Rambling by a Combat Life Saver

[author’s note: The Ramblings under the category of “Ramblings in and on Iraq” comprise articles written for the bulletin of the Cathedral of the Nativity of the Blessed Virgin Mary, The Bells of St. Mary’s, in Grand Island, Nebraska during the period I was preparing and was deployed to Iraq with my unit in the Army Reserve, the 103d Expeditionary Sustainment Command (ESC).]
March 14, 2010

After two weeks working in a secret environment in Fort Lee, Virginia it is good to get back to Des Moines for continued training for the next week. By the time you read this I’ll have finished my Combat Life Saver (CLS) course. While a useful course in life saving techniques it also requires us to start an IV; that is, putting a needle into an artery to deliver fluids. I’m not worried about me doing that to someone else; after all, I can assure them of great pain. In fact you might see a news item on Fox News that says, “Army perfecting new torture technique, chaplains sticking needles in unwilling victims!” Or with some more alliteration, “Piontkowski Punctures Private Peterson in an effort to Persuade the Prisoner to Plead guilty.” Actually what I’m really afraid of is the person who will be poking me in an attempt to start an IV.

To allay that fear, I’ve been taking careful notes on my fellow chaplains and chaplain assistants who will be taking the course with me. One of them will be my battle buddy whom I will stick, and will be stuck by them. Chaplain Smith is older than I am, thus prone to shaky hands– strike him off the list. Chaplain Jones drinks a lot of coffee– show stopper there. Sergeant White is very meticulous; promising, but I know he will not give up and would think nothing of sticking me twenty times to get it right—no thank you. Sergeant Bill is young and recently married. When he thinks about his wife he starts loosing focus—I don’t need an unfocused person with a needle looking at me. Then there’s Specialist Snuffy. He’s young, happy and blessedly ignorant about life. He would actually apologize if he caused someone pain, so he’s the one for me. That makes the fear less, but it is still there.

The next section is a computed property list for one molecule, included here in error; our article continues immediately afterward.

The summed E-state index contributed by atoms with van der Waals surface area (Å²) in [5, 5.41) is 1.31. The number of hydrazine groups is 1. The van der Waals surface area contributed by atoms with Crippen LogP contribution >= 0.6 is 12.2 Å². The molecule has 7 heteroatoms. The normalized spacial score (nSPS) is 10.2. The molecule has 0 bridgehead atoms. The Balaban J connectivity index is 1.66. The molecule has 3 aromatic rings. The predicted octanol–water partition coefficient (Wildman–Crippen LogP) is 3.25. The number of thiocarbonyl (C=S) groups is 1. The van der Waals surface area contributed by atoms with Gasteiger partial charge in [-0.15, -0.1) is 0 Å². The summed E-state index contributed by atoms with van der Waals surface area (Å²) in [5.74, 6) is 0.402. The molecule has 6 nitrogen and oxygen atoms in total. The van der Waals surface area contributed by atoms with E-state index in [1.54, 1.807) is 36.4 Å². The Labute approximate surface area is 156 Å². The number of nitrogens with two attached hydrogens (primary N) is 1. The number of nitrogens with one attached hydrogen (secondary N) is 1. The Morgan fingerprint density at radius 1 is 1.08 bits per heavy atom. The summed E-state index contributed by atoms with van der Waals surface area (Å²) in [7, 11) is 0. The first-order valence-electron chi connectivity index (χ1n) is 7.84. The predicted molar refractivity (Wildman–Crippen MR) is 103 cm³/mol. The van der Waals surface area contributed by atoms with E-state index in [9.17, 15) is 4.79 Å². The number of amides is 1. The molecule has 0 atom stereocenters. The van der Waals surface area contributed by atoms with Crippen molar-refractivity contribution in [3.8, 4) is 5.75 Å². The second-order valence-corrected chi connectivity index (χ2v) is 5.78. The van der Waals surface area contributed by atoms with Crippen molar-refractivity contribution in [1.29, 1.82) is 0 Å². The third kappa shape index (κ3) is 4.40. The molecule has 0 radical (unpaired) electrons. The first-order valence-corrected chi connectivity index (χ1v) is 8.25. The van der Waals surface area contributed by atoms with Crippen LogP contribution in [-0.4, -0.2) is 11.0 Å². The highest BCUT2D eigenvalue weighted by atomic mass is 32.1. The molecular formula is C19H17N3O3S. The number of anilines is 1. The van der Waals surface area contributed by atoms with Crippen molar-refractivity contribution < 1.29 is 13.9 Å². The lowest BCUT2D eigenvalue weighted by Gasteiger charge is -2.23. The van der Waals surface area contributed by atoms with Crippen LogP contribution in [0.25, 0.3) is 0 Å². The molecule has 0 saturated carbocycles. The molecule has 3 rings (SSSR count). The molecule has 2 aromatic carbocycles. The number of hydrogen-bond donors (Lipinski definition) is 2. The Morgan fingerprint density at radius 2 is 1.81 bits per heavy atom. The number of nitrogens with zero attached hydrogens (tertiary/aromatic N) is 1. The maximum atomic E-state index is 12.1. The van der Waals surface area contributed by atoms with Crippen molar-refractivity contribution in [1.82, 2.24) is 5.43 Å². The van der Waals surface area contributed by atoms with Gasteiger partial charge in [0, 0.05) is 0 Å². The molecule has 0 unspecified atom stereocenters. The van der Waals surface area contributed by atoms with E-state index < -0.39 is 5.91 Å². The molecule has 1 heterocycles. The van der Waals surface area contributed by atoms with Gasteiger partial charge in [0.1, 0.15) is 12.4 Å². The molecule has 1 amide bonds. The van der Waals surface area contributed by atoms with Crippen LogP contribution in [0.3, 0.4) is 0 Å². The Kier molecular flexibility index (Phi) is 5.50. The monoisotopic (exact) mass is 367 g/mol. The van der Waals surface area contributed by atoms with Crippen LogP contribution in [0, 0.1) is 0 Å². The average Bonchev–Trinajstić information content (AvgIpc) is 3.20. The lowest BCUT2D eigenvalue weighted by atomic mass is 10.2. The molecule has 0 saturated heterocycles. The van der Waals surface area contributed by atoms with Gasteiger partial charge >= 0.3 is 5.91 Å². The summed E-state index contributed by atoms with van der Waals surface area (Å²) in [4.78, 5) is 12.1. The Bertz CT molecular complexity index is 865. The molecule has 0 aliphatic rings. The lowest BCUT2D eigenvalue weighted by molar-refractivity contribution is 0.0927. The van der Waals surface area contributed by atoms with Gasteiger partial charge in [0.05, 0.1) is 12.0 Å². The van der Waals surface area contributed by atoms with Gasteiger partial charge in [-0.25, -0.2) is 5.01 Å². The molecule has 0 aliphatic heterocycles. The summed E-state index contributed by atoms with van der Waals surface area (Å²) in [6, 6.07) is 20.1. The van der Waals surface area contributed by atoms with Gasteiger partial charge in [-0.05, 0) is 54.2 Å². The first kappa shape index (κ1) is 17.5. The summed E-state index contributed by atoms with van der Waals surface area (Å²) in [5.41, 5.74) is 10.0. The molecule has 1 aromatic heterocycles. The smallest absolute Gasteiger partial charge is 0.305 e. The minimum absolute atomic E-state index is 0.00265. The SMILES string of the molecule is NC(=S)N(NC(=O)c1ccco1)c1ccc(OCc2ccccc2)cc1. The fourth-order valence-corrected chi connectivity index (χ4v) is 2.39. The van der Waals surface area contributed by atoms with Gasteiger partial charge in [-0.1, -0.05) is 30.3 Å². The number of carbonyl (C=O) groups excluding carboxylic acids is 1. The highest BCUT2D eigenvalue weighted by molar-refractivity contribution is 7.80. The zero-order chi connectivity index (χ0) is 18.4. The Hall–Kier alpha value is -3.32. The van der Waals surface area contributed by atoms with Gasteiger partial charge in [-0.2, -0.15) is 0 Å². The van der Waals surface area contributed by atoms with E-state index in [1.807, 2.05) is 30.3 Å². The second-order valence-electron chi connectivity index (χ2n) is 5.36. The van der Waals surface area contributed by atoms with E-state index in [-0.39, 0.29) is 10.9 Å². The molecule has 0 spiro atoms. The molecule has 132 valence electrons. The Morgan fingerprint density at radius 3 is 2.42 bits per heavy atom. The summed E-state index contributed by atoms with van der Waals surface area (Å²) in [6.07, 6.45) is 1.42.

Lent is still here, but it is Laetare Sunday. It is the Latin word for happiness and we read in the Gospel the happiness of the father whose prodigal son returns to him. It is a reminder that even when repenting and turning again to the Lord, this must be a cause for happiness. Sometimes it is hard to be happy, as when a loved one dies. We have sadness in the parting but happiness in turning that person over to the loving God who can forgive, redeem and love. Happiness is the great symptom of faith. So I’m ready to get jabbed by the needle, unless I find Specialist Snuffy has been drinking coffee.

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